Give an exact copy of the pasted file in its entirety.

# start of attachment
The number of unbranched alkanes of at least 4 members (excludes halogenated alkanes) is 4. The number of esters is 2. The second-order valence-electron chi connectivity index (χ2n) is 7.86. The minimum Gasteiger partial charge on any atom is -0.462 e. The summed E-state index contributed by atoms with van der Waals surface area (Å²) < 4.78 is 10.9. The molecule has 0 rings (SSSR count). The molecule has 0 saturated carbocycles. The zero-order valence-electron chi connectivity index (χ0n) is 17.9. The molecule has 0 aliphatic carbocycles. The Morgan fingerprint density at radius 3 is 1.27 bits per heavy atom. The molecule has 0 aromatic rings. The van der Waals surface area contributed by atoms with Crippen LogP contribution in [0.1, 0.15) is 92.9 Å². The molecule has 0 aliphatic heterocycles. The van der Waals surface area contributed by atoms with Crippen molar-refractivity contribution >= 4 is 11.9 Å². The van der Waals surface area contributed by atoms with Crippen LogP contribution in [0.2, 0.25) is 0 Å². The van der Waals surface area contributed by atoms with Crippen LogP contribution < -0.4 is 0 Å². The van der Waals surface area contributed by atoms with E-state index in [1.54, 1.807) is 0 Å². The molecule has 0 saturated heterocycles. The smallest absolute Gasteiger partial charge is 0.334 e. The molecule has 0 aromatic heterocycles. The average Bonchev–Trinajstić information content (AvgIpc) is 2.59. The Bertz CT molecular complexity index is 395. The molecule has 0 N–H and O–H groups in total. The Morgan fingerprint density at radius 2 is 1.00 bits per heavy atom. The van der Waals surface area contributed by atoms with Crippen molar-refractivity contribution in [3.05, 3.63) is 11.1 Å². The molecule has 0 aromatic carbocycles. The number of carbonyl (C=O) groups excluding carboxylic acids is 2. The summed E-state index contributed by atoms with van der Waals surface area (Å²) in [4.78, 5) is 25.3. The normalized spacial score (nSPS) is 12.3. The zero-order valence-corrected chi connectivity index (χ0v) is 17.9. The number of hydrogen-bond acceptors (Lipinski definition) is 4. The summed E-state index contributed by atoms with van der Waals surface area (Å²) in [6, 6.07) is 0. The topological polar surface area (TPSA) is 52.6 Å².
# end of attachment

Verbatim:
The number of unbranched alkanes of at least 4 members (excludes halogenated alkanes) is 4. The number of esters is 2. The second-order valence-electron chi connectivity index (χ2n) is 7.86. The minimum Gasteiger partial charge on any atom is -0.462 e. The summed E-state index contributed by atoms with van der Waals surface area (Å²) < 4.78 is 10.9. The molecule has 0 rings (SSSR count). The molecule has 0 saturated carbocycles. The zero-order valence-electron chi connectivity index (χ0n) is 17.9. The molecule has 0 aliphatic carbocycles. The Morgan fingerprint density at radius 3 is 1.27 bits per heavy atom. The molecule has 0 aromatic rings. The van der Waals surface area contributed by atoms with Crippen LogP contribution in [0.1, 0.15) is 92.9 Å². The molecule has 0 aliphatic heterocycles. The van der Waals surface area contributed by atoms with Crippen molar-refractivity contribution >= 4 is 11.9 Å². The van der Waals surface area contributed by atoms with Crippen LogP contribution in [0.2, 0.25) is 0 Å². The van der Waals surface area contributed by atoms with Crippen LogP contribution < -0.4 is 0 Å². The van der Waals surface area contributed by atoms with E-state index in [1.54, 1.807) is 0 Å². The molecule has 0 saturated heterocycles. The smallest absolute Gasteiger partial charge is 0.334 e. The molecule has 0 aromatic heterocycles. The average Bonchev–Trinajstić information content (AvgIpc) is 2.59. The Bertz CT molecular complexity index is 395. The molecule has 0 N–H and O–H groups in total. The Morgan fingerprint density at radius 2 is 1.00 bits per heavy atom. The van der Waals surface area contributed by atoms with Crippen molar-refractivity contribution in [3.05, 3.63) is 11.1 Å². The molecule has 0 aromatic carbocycles. The number of carbonyl (C=O) groups excluding carboxylic acids is 2. The summed E-state index contributed by atoms with van der Waals surface area (Å²) in [4.78, 5) is 25.3. The normalized spacial score (nSPS) is 12.3. The zero-order valence-corrected chi connectivity index (χ0v) is 17.9. The number of hydrogen-bond acceptors (Lipinski definition) is 4. The summed E-state index contributed by atoms with van der Waals surface area (Å²) in [6, 6.07) is 0. The topological polar surface area (TPSA) is 52.6 Å².